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  • .17 Winchester Super Magnum

    .17 Winchester Super Magnum, is a rimfire rifle cartridge developed by the ammunition company Winchester in 2012. It descended from the .27 caliber nail gun blank by necking down the blank case to take a .17 caliber (4.5 mm) bullet. Initial loadings were with a 20 grain bullet, delivering muzzle velocities around 3000 ft/s

  • .22 BB Cap

    .22 BB Cap (Bulleted Breech Cap) is a variety of .22 caliber rimfire ammunition. .22 BB cap and .22 CB refer to cartridges that are low velocity and project reduced noise.

  • .22 Extra Long

     

     

    Introduced around 1880, the .22 Extra Long was used in Remington, Ballard, Wesson, Stevens, and later (1916) models of Winchester’s M1902 and M1904 single-shot bolt-action rifles, as well as in Smith & Wesson revolvers. e .22 Extra Long is a .22 in (5.6 mm) American rimfire rifle and handgun cartridge.

  • .22 Long

    .22 Long


    .22 Long is a variety of .22 caliber (5.6 mm) rimfire ammunition. The .22 Long is the second-oldest of the surviving rimfire cartridges, dating back to 1871, when it was loaded with a 29 grain (1.9 g) bullet and 5 grains (0.32 g) of black powder, 25% more than the .22 Short it was based on. It was designed for use in revolvers, but was soon chambered in rifles as well, in which it gained a strong reputation as a small game cartridge, and sold very well.

  • .22 Long Rifle

    .22 Long Rifle


    The .22 Long Rifle (metric designation: 5.6×15mmR) cartridge is a long-established variety of .22 caliber rimfire ammunition, and in terms of units sold is still by far the most common ammunition in the world today.The cartridge is often referred to simply as .22 LR ("twenty-two-/ˈɛl/-/ˈɑːr/") and various rifles, pistols, revolvers, submachine guns and even some smoothbore shotguns (No. 1 bore) have been manufactured in this caliber.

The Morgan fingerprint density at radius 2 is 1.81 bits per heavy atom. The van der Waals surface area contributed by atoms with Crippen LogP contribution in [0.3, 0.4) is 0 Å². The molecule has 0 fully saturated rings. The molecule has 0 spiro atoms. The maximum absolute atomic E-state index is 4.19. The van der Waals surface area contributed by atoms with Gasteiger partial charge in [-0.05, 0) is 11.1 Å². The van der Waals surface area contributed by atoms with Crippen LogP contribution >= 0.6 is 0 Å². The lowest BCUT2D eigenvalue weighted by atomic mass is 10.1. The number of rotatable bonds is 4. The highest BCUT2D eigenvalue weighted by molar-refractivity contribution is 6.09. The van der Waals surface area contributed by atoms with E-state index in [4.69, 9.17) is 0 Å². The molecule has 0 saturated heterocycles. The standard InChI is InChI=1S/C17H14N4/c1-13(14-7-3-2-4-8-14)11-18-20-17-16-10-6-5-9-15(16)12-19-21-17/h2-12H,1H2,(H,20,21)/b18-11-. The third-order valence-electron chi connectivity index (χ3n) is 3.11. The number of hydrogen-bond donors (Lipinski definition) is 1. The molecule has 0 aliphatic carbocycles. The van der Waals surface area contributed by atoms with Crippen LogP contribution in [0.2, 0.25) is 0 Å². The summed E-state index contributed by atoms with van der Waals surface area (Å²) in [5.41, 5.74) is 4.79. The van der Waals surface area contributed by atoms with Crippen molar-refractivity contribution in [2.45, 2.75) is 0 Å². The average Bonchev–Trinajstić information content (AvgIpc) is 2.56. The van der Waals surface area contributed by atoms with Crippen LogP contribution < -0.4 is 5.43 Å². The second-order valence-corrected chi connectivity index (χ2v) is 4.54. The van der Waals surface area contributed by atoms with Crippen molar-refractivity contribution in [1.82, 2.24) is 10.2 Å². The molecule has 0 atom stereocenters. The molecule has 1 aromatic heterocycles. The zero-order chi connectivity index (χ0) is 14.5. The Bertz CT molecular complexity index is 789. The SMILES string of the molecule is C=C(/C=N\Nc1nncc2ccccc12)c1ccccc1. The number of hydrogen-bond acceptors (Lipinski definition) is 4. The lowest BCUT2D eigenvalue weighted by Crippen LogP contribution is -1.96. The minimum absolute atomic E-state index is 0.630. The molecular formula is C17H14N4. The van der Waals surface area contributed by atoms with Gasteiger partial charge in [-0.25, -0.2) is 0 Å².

• .22 Short

    .22 Short

    .22 Short is a variety of .22 caliber (5.6 mm) rimfire ammunition. Developed in 1857 for the first Smith & Wesson revolver, the .22 rimfire was the first American metallic cartridge.[1] The original loading was a 29 or 30 gr (0.066 or 0.069 oz; 1.879 or 1.944 g) bullet and 4 gr (0.0091 oz; 0.2592 g) of black powder. The original .22 rimfire cartridge was renamed .22 Short with the introduction of the .22 Long in 1871.[1]

    Developed for self defense, the modern .22 Short, though still used in a few pocket pistols and mini-revolvers, is mainly used as a quiet round for practice by the recreational shooter. The .22 Short was popularly used in shooting galleries at fairs and arcades; several rifle makers produced "gallery" models for .22 Short exclusively. Due to its low recoil and good inherent accuracy, the .22 Short was used for the Olympic 25 meter rapid fire pistol event until 2004, and they were allowed in the shooting part of modern pentathlon competitions before they switched to air pistols.[1]

    Several makes of starter pistols use .22 Short blank cartridges. Some powder-actuated nail guns use the .22 Short cartridge as a power source.

  • .22 Winchester Magnum Rimfire (.22 WMR)

    .22 Winchester Magnum Rimfire (.22 WMR)